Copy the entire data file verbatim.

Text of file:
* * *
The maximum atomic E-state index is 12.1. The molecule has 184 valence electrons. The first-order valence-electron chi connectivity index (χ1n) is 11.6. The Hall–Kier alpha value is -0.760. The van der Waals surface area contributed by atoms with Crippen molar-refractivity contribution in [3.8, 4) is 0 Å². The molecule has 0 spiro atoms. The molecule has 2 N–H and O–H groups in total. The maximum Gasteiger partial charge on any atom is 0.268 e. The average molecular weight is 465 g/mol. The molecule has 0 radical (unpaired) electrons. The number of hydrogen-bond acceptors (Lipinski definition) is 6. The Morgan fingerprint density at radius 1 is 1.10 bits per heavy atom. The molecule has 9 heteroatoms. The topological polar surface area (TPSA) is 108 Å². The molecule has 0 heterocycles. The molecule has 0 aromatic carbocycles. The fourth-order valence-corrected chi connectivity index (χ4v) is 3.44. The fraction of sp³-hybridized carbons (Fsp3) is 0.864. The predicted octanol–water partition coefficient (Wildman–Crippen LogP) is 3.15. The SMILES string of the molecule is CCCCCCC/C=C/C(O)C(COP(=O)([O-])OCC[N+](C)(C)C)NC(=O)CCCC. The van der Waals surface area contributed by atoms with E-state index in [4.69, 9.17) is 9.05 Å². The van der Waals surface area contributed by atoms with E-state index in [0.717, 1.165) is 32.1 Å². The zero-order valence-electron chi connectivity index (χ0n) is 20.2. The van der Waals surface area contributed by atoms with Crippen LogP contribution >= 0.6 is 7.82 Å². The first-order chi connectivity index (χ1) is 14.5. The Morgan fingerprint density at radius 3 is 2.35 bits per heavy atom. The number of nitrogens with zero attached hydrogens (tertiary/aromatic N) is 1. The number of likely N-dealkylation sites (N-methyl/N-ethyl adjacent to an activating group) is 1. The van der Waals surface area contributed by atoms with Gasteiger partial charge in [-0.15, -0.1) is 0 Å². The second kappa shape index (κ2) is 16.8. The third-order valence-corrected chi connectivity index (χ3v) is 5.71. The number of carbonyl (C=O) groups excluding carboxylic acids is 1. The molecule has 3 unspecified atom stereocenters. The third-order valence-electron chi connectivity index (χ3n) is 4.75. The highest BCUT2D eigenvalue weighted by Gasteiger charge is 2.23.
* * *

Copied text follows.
The maximum atomic E-state index is 12.1. The molecule has 184 valence electrons. The first-order valence-electron chi connectivity index (χ1n) is 11.6. The Hall–Kier alpha value is -0.760. The van der Waals surface area contributed by atoms with Crippen molar-refractivity contribution in [3.8, 4) is 0 Å². The molecule has 0 spiro atoms. The molecule has 2 N–H and O–H groups in total. The maximum Gasteiger partial charge on any atom is 0.268 e. The average molecular weight is 465 g/mol. The molecule has 0 radical (unpaired) electrons. The number of hydrogen-bond acceptors (Lipinski definition) is 6. The Morgan fingerprint density at radius 1 is 1.10 bits per heavy atom. The molecule has 9 heteroatoms. The topological polar surface area (TPSA) is 108 Å². The molecule has 0 heterocycles. The molecule has 0 aromatic carbocycles. The fourth-order valence-corrected chi connectivity index (χ4v) is 3.44. The fraction of sp³-hybridized carbons (Fsp3) is 0.864. The predicted octanol–water partition coefficient (Wildman–Crippen LogP) is 3.15. The SMILES string of the molecule is CCCCCCC/C=C/C(O)C(COP(=O)([O-])OCC[N+](C)(C)C)NC(=O)CCCC. The van der Waals surface area contributed by atoms with E-state index in [4.69, 9.17) is 9.05 Å². The van der Waals surface area contributed by atoms with E-state index in [0.717, 1.165) is 32.1 Å². The zero-order valence-electron chi connectivity index (χ0n) is 20.2. The van der Waals surface area contributed by atoms with Crippen LogP contribution >= 0.6 is 7.82 Å². The first-order chi connectivity index (χ1) is 14.5. The Morgan fingerprint density at radius 3 is 2.35 bits per heavy atom. The number of nitrogens with zero attached hydrogens (tertiary/aromatic N) is 1. The number of likely N-dealkylation sites (N-methyl/N-ethyl adjacent to an activating group) is 1. The van der Waals surface area contributed by atoms with Gasteiger partial charge in [-0.15, -0.1) is 0 Å². The second kappa shape index (κ2) is 16.8. The third-order valence-corrected chi connectivity index (χ3v) is 5.71. The number of carbonyl (C=O) groups excluding carboxylic acids is 1. The molecule has 3 unspecified atom stereocenters. The third-order valence-electron chi connectivity index (χ3n) is 4.75. The highest BCUT2D eigenvalue weighted by Gasteiger charge is 2.23.